The Supreme Court Will Decide If This Band's Name Is Too Offensive To Be Trademarked

The Slants insist their name is protected by the Constitution. But the government thinks otherwise.
The Supreme Court on Thursday agreed to hear a case brought by The Slants, who are fighting a law against trademarking offens
The Supreme Court on Thursday agreed to hear a case brought by The Slants, who are fighting a law against trademarking offensive names.

The frontman of The Slants doesn’t like the name of Washington’s NFL team. He thinks the term is “an inherent racial slur” that is demeaning to Native Americans.

And yet Simon Tam, who is Asian American, is an unwilling ally of the team, if only legally. In separate cases, the two are battling the federal government over the cancellation of their trademarks under a federal law that forbids the registration of “disparaging” marks.

The Supreme Court on Thursday agreed to hear Tam’s case, but not because he asked. He and his band were on the winning side in a December ruling against the U.S. Patent and Trademark Office that found the law in question violated the Constitution.

“It is a bedrock principle underlying the First Amendment that the government may not penalize private speech merely because it disapproves of the message it conveys,” said the appeals court in the ruling, which noted that denying The Slants the request for a trademark amounted to “viewpoint discrimination.” The trademark office had earlier determined “The Slants” would be offensive to people of Asian ancestry.

Looks like we made front page news at @theoregonian #theslants #theslantsvsuspto #trademark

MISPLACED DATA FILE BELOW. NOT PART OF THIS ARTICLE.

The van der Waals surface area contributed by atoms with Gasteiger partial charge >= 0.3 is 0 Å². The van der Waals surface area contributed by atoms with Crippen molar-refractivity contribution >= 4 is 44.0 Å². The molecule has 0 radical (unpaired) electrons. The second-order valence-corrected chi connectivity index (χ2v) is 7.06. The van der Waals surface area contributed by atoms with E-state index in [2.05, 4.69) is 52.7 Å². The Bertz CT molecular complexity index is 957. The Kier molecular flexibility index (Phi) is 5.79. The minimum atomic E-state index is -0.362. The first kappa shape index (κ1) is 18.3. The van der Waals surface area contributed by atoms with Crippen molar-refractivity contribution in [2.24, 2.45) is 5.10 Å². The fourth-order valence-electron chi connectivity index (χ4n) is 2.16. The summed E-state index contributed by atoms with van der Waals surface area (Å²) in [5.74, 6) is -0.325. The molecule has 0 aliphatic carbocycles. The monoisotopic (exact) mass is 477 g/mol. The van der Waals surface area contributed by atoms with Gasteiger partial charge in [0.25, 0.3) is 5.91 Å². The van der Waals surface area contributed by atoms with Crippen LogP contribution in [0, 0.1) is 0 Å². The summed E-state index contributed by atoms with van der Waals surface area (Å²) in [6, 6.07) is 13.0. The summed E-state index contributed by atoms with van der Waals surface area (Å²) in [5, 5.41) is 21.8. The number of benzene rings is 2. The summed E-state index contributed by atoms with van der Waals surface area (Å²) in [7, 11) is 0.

A photo posted by The Slants (@slantsofficial) on

The Obama administration promptly appealed, urging the high court to review the ruling because, in its view, the disparagement prohibition “does not restrict any speech or restrain any form of expression,” and The Slants were free to use and advertise their name even without a registered trademark.

The law “simply reflects Congress’s judgment that the federal government should not affirmatively promote the use of racial slurs and other disparaging terms by granting them the benefits of registration,” the government said in its appeal.

But then something weird happened: Five days after the government made its move, the Washington football team ― whose own trademark had been canceled and was appealing the decision ― wanted in on The Slants’ case. 

Team lawyers filed a brief begging the Supreme Court to hear both cases together, because the issues are very similar and the justices would be well served by neatly disposing of both at the same time.

The high court on Thursday only agreed to hear The Slants’ case, and if a look at the court’s docket is any indication, it appears that the NFL team and its owner, Daniel Snyder, won’t get the same chance. The justices may very well reject their petition on Monday, when they’re expected to deny thousands of appeals that accumulated while they were on summer recess.

That should serve as a kind of consolation for Tam, who has taken great pains to distinguish his band’s name and cause from any purported justification Snyder may offer for his own team’s name.

Through editorials, the band’s website, and even a TED Talk, Tam has maintained that his band ― a self-described “Chinatown dance rock” outfit that happens to be made up of all Asian-American members ― exists to break down racial stereotypes about their ethnicity.

And if that takes dismantling a part of federal trademark law, so be it.

“The fact of the matter is that this law has been unfairly targeting minorities since it was drawn up in the 1940s, and overcoming it would be a small but important victory in the greater battle for equality,” Tam wrote last year.

The Supreme Court will hear Lee v. Tam during its new term, which begins next week.

UPDATE: Oct. 3 ― The Supreme Court on Monday rejected the NFL team’s bid to have its trademark appeal case heard alongside that of the Slants. That case is still being appealed before a lower court, which means a favorable ruling for the band could also boost the team’s chances.